Easton's Bible Dictionary
(1.) Hebrew halabh, "new milk", milk in its fresh state (Judges 4:19). It is frequently mentioned in connection with honey (Exodus 3:8; 13:5; Joshua 5:6; Isaiah 7:15, 22; Jeremiah 11:5). Sheep (Deuteronomy 32:14) and goats (Proverbs 27:27) and camels (Genesis 32:15), as well as cows, are made to give their milk for the use of man. Milk is used figuratively as a sign of abundance (Genesis 49:12; Ezek. 25:4; Joel 3:18). It is also a symbol of the rudiments of doctrine (1 Corinthians 3:2; Hebrews 5:12, 13), and of the unadulterated word of God (1 Peter 2:2).
(2.) Hebrews hem'ah, always rendered "butter" in the Authorized Version. It means "butter," but also more frequently "cream," or perhaps, as some think, "curdled milk," such as that which Abraham set before the angels (Genesis 18:8), and which Jael gave to Sisera (Judges 5:25). In this state milk was used by travellers (2 Samuel 17:29). If kept long enough, it acquired a slightly intoxicating or soporific power.
Noah Webster's New International Dictionary of the English Language
1. (n.) A white fluid secreted by the mammary glands of female mammals for the nourishment of their young, consisting of minute globules of fat suspended in a solution of casein, albumin, milk sugar, and inorganic salts.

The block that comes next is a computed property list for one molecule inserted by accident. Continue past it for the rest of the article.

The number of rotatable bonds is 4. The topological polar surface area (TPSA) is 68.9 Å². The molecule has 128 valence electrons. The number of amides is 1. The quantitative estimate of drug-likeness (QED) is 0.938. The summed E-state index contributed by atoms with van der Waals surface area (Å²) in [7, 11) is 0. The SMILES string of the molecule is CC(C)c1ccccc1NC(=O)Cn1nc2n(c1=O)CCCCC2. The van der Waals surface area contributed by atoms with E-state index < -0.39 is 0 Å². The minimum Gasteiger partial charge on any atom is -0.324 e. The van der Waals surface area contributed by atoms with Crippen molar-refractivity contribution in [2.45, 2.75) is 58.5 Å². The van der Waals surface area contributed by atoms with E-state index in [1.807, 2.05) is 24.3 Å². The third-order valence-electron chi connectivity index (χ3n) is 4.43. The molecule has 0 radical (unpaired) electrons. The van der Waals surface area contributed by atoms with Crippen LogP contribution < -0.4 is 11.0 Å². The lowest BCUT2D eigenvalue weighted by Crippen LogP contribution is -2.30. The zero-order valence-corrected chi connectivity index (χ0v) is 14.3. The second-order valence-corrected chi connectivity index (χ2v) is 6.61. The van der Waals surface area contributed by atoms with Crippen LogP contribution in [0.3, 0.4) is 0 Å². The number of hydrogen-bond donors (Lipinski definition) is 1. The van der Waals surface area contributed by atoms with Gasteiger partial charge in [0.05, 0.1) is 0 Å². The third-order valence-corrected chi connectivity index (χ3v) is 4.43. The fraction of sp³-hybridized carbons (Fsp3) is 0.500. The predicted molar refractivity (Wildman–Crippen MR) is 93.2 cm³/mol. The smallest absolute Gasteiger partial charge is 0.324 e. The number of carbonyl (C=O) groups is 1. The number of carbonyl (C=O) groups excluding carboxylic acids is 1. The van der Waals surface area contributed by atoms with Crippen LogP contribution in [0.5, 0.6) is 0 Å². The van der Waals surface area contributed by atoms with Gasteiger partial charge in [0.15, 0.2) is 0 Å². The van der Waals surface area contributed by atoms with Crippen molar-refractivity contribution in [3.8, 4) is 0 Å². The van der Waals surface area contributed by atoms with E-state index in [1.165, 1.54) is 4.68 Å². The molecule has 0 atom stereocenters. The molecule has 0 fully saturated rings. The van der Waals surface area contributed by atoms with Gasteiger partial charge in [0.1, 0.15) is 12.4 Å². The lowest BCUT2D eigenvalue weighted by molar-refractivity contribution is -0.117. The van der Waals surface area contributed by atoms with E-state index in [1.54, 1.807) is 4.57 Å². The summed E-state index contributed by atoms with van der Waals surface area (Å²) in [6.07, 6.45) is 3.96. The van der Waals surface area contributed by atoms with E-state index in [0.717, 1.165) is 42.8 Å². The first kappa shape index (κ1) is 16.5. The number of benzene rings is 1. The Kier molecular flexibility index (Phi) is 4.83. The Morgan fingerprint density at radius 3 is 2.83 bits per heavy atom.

2. (n.) A kind of juice or sap, usually white in color, found in certain plants; latex. See Latex.
3. (n.) An emulsion made by bruising seeds; as, the milk of almonds, produced by pounding almonds with sugar and water.
4. (n.) The ripe, undischarged spat of an oyster.
5. (v. t.) To draw or press milk from the breasts or udder of, by the hand or mouth; to withdraw the milk of.
6. (v. t.) To draw from the breasts or udder; to extract, as milk; as, to milk wholesome milk from healthy cows.
7. (v. t.) To draw anything from, as if by milking; to compel to yield profit or advantage; to plunder.
8. (v. i.) To draw or to yield milk.